Oxfam International recently issued an ambitious tool, a 92-page language guide that aims to be a “contribution … to the work of decolonisation” and something that “prompts thoughts when using language”, thus positioning itself as a new glossary for policy making and practice in the sector. The guide’s introduction also stresses how it was built through a long and inclusive process aimed at engaging those who are the real subjects of aid.
The tool is an inspiring start considering the colonial legacy hidden in language. Some of the terms it proposes are debatable – for example, it reinforces the use of the binary Global South/Global North. Other ambitious semantic prescriptions have already triggered debates in the bubble. Use of the phrase “forced marriage” as an alternative to both “child marriage” and “early marriage” has failed to gather support, as many say we still need to differentiate between an adult obliged to contract marriage, and a child doing so. “Social justice movement” instead of “aid sector” seems to many a needed step towards decoloniality; however, insufficient changes in practice must not be allowed to hide behind a change of phrase.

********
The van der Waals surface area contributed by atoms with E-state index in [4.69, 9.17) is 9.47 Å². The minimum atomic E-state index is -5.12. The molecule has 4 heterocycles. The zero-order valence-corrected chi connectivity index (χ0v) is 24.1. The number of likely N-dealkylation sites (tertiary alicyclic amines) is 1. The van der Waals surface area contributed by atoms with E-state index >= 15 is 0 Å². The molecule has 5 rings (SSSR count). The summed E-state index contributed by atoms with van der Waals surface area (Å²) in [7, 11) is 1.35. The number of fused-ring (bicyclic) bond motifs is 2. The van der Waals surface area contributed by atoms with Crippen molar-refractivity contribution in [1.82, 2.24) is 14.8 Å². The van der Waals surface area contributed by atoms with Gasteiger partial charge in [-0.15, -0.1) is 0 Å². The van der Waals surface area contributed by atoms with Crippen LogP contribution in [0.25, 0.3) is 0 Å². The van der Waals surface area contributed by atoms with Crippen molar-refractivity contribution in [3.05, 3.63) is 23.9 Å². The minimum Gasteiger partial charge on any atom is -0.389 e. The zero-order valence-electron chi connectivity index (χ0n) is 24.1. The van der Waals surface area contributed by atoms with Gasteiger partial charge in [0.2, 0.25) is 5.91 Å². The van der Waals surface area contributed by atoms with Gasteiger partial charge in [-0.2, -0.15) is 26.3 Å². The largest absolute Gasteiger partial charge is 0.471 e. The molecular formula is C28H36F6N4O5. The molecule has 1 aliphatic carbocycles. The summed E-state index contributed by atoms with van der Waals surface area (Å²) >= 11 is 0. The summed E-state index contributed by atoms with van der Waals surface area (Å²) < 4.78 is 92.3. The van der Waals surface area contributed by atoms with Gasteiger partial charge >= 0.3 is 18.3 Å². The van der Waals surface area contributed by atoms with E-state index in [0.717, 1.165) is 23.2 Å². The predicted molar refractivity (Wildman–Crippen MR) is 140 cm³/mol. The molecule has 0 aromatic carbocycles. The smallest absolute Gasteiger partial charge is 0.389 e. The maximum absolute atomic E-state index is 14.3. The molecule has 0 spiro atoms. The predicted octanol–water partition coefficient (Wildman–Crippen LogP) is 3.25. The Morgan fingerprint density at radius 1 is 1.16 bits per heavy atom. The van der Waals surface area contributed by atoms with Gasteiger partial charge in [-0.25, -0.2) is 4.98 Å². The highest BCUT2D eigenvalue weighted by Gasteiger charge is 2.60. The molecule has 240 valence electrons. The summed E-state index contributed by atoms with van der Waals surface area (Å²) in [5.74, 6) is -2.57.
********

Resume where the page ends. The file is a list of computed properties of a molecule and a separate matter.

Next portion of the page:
How to do better
The greatest concern, however, relates to the process: Although Oxfam acknowledges the participation of many activists in the creation of the guide, we see no mention of any name. Conversations with other NGOs were not apparently part of the process – not even those NGOs engaged in the Pledge for Change. Traces of coloniality emerge also through the fact that the document is published under Oxfam’s copyright, raising suspicion of a certain knowledge extractivism.